It’s not always easy talking about your skills when you’re applying for a job, but it’s important to play to your strengths if you want to set yourself apart.
One of the best places to start is by looking at your soft skills. These are skills many of us have that often apply across roles and industries. They relate to things like how you work with colleagues, the ways you manage your work, and how you solve problems.
Research conducted for SEEK shows that up to 64% of hirers agree people with strong soft skills are more likely to land a job.
We asked Leah Lambart, Career and Interview Coach at Relaunch Me and Greg Kouwiloyan, Director at Method Recruitment Group, for their advice on how to confidently sell your soft skills throughout the application process.
Hiring managers usually ask questions that require you to demonstrate your soft skills. These are non-technical skills like communication, teamwork, time management, creative thinking and problem solving – skills that relate to how you work, not just the work you do.
Lambart’s advice is to respond with examples that are similar to the types of challenges you would be dealing with in the role. “This will help reassure the panel that you can handle the challenges in a way that is also aligned to the company values,” she says.
Kouwiloyan explains that an effective way to promote your skills is by using the STAR model to structure your responses — both in a written application and an interview. This approach helps you set the scene and provide clear examples to demonstrate your skills confidently.
S – describe the SITUATION
T – describe the TASK
A – describe your ACTIONS
R – describe the RESULT
“The A and the R in STAR are important ways of reassuring your future employer that you have the skills to be successful in the role,” Kouwiloyan says.
If you’re in an interview, using the STAR method often works well for the kinds of questions where the interviewer asks you to describe a situation. These questions often start out like:
Answering these questions can be a good opportunity to talk about your skills using the STAR method. Or, the interviewer may ask you to describe a particular skill, for example:
Here are examples of responses that can help you highlight soft skills, whether you’re responding to an interview question or giving examples in your answers as part of a job application. These follow the STAR method.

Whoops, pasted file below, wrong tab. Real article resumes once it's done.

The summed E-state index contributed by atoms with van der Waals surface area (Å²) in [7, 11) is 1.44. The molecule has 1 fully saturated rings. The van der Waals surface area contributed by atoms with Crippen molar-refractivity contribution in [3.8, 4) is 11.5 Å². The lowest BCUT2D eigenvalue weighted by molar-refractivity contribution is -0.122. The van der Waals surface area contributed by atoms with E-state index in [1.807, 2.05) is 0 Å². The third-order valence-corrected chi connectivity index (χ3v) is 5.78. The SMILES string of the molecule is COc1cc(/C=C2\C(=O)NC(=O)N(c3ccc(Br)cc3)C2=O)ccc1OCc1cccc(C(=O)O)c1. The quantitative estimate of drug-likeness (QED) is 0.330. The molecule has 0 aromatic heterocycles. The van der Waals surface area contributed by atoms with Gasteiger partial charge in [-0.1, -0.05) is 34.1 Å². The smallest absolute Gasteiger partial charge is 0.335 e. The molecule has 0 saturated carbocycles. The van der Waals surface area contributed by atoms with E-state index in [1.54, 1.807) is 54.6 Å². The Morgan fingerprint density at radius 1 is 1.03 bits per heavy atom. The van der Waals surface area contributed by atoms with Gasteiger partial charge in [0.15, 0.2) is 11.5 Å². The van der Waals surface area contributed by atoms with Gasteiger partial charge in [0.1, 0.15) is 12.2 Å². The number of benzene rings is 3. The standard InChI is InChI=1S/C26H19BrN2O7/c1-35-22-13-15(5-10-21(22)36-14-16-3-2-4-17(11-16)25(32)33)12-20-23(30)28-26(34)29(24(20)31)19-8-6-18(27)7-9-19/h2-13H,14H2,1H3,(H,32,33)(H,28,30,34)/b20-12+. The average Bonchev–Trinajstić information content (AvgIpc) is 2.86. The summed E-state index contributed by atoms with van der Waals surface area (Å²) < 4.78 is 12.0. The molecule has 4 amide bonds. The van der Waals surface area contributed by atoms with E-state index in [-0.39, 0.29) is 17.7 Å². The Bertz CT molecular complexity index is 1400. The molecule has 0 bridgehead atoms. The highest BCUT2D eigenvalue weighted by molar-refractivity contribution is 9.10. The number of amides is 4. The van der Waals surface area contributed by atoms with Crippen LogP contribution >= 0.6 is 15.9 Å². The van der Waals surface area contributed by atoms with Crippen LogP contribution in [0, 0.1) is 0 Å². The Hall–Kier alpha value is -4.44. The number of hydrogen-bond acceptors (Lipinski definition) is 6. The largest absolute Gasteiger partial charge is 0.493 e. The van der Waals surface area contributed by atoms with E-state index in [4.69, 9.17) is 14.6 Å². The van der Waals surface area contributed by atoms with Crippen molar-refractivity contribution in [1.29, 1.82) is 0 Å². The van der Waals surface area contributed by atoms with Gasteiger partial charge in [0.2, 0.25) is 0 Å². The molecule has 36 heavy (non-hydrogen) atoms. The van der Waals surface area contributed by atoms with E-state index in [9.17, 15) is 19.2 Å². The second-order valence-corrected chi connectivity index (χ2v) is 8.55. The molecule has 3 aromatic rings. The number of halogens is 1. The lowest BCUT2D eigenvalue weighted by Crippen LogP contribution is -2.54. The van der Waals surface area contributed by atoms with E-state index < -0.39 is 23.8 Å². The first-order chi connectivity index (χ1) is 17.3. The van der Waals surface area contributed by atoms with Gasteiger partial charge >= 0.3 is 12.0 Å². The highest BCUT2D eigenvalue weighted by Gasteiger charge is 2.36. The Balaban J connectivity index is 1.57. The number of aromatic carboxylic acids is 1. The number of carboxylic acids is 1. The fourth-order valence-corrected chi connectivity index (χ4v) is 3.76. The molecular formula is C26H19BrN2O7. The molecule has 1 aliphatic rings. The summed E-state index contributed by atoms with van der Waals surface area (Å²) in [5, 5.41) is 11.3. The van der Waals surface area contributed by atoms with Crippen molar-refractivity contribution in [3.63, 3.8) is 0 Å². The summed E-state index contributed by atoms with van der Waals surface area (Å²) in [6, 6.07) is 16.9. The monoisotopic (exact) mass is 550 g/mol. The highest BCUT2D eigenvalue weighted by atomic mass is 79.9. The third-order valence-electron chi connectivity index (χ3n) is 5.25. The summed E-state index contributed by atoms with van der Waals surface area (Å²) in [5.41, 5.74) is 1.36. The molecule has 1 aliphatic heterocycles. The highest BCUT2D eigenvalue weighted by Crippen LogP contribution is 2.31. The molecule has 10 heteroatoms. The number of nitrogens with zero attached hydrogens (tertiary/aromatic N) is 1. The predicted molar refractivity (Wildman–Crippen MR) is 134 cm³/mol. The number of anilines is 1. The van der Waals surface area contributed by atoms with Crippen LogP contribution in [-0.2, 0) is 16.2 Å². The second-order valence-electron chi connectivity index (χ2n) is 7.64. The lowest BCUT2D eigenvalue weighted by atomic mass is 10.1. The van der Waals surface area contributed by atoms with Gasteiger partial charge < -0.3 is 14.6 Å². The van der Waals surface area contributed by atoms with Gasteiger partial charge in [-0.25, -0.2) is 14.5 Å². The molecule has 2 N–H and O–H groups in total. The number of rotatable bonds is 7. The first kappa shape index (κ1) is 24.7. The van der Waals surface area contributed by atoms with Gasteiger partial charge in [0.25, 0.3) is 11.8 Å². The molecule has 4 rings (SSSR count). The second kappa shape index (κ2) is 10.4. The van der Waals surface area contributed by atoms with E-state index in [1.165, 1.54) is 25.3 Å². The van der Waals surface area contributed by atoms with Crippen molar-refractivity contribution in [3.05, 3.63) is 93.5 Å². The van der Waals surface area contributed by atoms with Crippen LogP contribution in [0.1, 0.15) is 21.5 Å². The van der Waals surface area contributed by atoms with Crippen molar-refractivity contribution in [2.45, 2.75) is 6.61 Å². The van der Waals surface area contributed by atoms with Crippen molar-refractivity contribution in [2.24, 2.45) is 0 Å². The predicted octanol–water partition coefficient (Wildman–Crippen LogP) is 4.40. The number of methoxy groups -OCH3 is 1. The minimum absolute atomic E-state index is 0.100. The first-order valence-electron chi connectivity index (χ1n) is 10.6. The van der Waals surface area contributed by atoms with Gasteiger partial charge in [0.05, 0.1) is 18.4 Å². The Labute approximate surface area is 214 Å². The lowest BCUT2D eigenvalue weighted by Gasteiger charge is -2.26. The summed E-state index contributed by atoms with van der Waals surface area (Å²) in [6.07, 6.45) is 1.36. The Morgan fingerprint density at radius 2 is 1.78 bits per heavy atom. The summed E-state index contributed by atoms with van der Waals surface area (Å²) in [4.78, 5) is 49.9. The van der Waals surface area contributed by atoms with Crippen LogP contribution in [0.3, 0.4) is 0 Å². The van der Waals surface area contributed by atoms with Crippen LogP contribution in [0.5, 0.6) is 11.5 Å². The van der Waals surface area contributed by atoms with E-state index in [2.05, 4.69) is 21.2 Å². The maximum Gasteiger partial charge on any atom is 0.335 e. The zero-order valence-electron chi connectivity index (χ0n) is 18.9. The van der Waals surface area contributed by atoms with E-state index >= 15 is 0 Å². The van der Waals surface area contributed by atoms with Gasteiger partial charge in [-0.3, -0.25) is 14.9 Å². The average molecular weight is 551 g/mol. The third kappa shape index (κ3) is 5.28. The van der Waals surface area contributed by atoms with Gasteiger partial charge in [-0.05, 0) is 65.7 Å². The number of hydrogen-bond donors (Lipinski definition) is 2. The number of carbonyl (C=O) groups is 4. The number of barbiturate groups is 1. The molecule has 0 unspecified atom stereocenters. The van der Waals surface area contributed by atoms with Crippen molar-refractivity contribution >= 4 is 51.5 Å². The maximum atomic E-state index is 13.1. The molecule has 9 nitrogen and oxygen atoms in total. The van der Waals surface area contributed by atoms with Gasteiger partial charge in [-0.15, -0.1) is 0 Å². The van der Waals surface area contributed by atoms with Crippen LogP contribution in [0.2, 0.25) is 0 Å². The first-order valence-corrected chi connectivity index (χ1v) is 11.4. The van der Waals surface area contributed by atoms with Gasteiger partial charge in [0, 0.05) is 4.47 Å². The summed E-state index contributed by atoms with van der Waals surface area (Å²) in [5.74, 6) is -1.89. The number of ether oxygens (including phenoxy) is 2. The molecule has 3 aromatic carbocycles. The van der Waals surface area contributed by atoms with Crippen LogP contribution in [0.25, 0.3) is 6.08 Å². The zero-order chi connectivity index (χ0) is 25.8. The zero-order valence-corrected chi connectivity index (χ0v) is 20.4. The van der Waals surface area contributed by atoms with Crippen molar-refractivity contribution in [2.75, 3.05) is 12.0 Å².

While the examples we’ve looked at here relate to soft skills, following the same answer style using the STAR method may also help you demonstrate times when you’ve put your hard skills or technical skills to use.
3 in 5 hirers are comfortable hiring people with transferrable skills who don’t necessarily have the right qualifications or industry experience.
When it comes to promoting your skills during a career change, Lambart says it’s all about making the link for the employer about how your skills could translate.
“I recently worked with a tour guide looking to make a career change into firefighting, so he drew on transferable skills like driving large vehicles, adapting communication for diverse audiences and responding to medical emergencies,” she says.
If you are applying for a new job, take stock of your skills and provide specific examples of how they will translate to the new role. Using the STAR formula as a guide helps you provide context and demonstrate your experience.
Describing your skills can be challenging, but having a method like this to guide you can help. Try adapting these sample answers to your own skills. Then, include them in your application if you’re asked to give examples – or try rehearsing them as part of your interview preparation.
You're more capable than you think. Discover your hidden talents today and put your skills to work.
Source: Independent research conducted by Nature of behalf of SEEK, interviewing 4800 Australians annually. Published May 2021.